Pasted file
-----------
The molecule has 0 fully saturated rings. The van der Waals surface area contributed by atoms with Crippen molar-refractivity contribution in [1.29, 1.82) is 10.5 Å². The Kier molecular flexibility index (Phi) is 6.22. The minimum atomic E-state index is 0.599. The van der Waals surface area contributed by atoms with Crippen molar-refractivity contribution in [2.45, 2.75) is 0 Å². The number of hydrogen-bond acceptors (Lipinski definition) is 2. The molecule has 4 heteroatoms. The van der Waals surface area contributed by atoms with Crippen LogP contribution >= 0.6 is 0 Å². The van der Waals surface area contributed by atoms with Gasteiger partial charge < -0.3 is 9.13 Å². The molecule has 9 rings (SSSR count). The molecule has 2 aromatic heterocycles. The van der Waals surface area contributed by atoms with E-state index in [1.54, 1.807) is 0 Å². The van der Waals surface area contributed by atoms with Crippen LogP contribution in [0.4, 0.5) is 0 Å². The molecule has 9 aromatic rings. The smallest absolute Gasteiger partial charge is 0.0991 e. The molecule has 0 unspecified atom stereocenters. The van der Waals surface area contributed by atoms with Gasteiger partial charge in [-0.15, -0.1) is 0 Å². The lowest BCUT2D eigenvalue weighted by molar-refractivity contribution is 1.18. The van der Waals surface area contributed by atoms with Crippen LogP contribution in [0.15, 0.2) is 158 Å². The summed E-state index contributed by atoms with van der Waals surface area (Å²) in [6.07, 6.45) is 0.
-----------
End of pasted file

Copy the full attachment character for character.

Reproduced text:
The molecule has 0 fully saturated rings. The van der Waals surface area contributed by atoms with Crippen molar-refractivity contribution in [1.29, 1.82) is 10.5 Å². The Kier molecular flexibility index (Phi) is 6.22. The minimum atomic E-state index is 0.599. The van der Waals surface area contributed by atoms with Crippen molar-refractivity contribution in [2.45, 2.75) is 0 Å². The number of hydrogen-bond acceptors (Lipinski definition) is 2. The molecule has 4 heteroatoms. The van der Waals surface area contributed by atoms with Crippen LogP contribution >= 0.6 is 0 Å². The van der Waals surface area contributed by atoms with Gasteiger partial charge < -0.3 is 9.13 Å². The molecule has 9 rings (SSSR count). The molecule has 2 aromatic heterocycles. The van der Waals surface area contributed by atoms with E-state index in [1.54, 1.807) is 0 Å². The van der Waals surface area contributed by atoms with Crippen LogP contribution in [0.4, 0.5) is 0 Å². The molecule has 9 aromatic rings. The smallest absolute Gasteiger partial charge is 0.0991 e. The molecule has 0 unspecified atom stereocenters. The van der Waals surface area contributed by atoms with Gasteiger partial charge in [-0.15, -0.1) is 0 Å². The lowest BCUT2D eigenvalue weighted by molar-refractivity contribution is 1.18. The van der Waals surface area contributed by atoms with Crippen LogP contribution in [0.15, 0.2) is 158 Å². The summed E-state index contributed by atoms with van der Waals surface area (Å²) in [6.07, 6.45) is 0.